On a broader scale, aggregate KIDS data can inform advocates and community stakeholders about areas of greatest student need. Armed with that knowledge, policymakers can work to align resources to most efficiently serve families and children in the years prior to kindergarten and formal schooling. The fuller statewide picture of kindergarten readiness provided by KIDS will also help inform the policies Illinois develops around providing supports to schools under the Every Student Succeeds Act (ESSA).

Ultimately, the statewide snapshot provided by KIDS presents an opportunity to inform policies that can help close achievement gaps and help Illinois reach its goal of ensuring that 60 percent of Illinoisans earn a postsecondary degree or credential by the year 2025.

Resources for schools and districts

Such a large rollout of a new tool requires trainings so that school districts are equipped with the knowledge and skills to comfortably and confidently use the tool to its fullest potential. With that in mind, ISBE offers a variety of resources for administrators, teachers, and families, which are available at www.isbe.net/KIDS. A number of trainings are taking place through September, for which teachers and administrators can register on the KIDS website. Additionally, ISBE has regional coaches available to support districts and schools with KIDS implementation by answering questions or making onsite visits. On an ongoing basis, ISBE will also be offering webinars and online tutorials throughout KIDS implementation to support administrators, teachers, and families.

KIDS in action

KIDS has been piloted across the state since 2012, engaging more than 50,000 children to date. The pilot has informed updates and adjustments to improve the tool in advance of the statewide implementation this year. The stories that have emerged from teachers, administrators, and families in those early adopting districts speak more powerfully than anything else does to the usefulness of the KIDS tool. Here’s a snapshot of lessons learned from two districts that are using KIDS to improve instruction.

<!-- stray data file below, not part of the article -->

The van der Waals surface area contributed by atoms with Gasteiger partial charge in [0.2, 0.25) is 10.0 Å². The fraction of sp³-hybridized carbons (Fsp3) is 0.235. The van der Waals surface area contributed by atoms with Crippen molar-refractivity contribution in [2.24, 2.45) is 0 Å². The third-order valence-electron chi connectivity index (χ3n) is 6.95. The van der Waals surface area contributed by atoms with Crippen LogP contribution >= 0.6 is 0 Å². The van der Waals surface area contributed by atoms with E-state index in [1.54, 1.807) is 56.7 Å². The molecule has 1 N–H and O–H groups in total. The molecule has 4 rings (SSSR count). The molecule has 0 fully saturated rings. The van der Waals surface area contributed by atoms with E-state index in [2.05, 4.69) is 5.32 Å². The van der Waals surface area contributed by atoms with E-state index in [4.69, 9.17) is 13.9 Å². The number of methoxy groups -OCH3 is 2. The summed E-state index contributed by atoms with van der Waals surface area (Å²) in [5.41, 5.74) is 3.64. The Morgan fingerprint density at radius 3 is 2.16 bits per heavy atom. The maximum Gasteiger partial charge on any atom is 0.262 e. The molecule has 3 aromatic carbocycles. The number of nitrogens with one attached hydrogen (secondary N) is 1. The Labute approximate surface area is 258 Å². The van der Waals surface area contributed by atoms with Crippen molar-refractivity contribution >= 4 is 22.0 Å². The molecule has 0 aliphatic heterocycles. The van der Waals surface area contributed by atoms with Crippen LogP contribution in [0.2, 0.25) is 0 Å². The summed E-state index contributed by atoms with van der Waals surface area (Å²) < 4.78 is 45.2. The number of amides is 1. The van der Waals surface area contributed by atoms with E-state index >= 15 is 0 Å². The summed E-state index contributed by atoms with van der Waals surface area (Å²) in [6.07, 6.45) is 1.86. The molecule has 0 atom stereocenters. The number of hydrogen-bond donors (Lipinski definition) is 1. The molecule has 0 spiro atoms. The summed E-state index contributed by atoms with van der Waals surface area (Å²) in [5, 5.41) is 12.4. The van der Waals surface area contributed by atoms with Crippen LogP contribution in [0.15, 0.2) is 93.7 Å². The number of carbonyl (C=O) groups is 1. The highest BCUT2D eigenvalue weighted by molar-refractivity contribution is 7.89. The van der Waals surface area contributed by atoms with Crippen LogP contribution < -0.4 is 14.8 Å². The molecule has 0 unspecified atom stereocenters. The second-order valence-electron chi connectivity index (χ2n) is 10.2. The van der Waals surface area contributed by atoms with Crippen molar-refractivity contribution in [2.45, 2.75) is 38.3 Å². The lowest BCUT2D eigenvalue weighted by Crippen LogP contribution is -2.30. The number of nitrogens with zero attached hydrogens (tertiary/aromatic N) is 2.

Lessons from Morrison CUSD 6:

  • When teachers shifted from a compliance mentality to embracing KIDS, it helped them improve their instruction.
    • KIDS can be a lever to help move districts toward a more developmentally appropriate kindergarten curriculum. It’s helpful — even easy — for more isolated, small communities to create professional KIDS learning networks with surrounding districts to share tips and strategies.
    • KIDS allows teachers to reduce the variety of assessments on isolated standards and instead have more time to observe kindergarteners in their natural environment.

Lessons from Giant City CCSD 130 in Carbondale:

  • Observational assessment is just as important in kindergarten as it is in Pre-K, and can jump start learning in a way that makes it easier to reach 3rd grade proficiency.
  • Other school staff can help collect KIDS observations, including art, music, physical education teachers, aides and monitors, and feel more engaged in each child’s development.
  • Using KIDS data to generate report cards allows districts to eliminate other assessments and leave more time for teaching.
  • Report cards are easily generated from KIDS data and provide the opportunity for teachers to have more meaningful conversations with families around how to best support each child’s development.

To read more about Morrison, Giant City, and other pilot programs, and discover more about the KIDS observational tool and its implementation, visit the Illinois State Board of Education website.